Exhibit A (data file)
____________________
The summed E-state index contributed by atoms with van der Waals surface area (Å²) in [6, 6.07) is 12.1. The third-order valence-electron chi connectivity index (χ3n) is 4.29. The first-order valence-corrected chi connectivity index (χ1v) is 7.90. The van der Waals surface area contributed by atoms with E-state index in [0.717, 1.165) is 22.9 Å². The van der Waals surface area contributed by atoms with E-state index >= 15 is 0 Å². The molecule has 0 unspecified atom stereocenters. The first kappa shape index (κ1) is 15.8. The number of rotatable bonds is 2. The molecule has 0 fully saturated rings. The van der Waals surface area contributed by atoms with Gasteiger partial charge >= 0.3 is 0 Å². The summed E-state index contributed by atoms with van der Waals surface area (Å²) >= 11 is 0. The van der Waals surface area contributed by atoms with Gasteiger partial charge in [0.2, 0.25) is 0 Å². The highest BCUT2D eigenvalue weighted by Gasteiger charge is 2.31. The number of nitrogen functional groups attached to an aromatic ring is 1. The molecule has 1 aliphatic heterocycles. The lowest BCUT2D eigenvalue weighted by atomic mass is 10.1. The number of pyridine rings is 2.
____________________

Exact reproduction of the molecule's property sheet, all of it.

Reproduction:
The summed E-state index contributed by atoms with van der Waals surface area (Å²) in [6, 6.07) is 12.1. The third-order valence-electron chi connectivity index (χ3n) is 4.29. The first-order valence-corrected chi connectivity index (χ1v) is 7.90. The van der Waals surface area contributed by atoms with E-state index in [0.717, 1.165) is 22.9 Å². The van der Waals surface area contributed by atoms with E-state index >= 15 is 0 Å². The molecule has 0 unspecified atom stereocenters. The first kappa shape index (κ1) is 15.8. The number of rotatable bonds is 2. The molecule has 0 fully saturated rings. The van der Waals surface area contributed by atoms with Gasteiger partial charge >= 0.3 is 0 Å². The summed E-state index contributed by atoms with van der Waals surface area (Å²) >= 11 is 0. The van der Waals surface area contributed by atoms with Gasteiger partial charge in [0.2, 0.25) is 0 Å². The highest BCUT2D eigenvalue weighted by Gasteiger charge is 2.31. The number of nitrogen functional groups attached to an aromatic ring is 1. The molecule has 1 aliphatic heterocycles. The lowest BCUT2D eigenvalue weighted by atomic mass is 10.1. The number of pyridine rings is 2.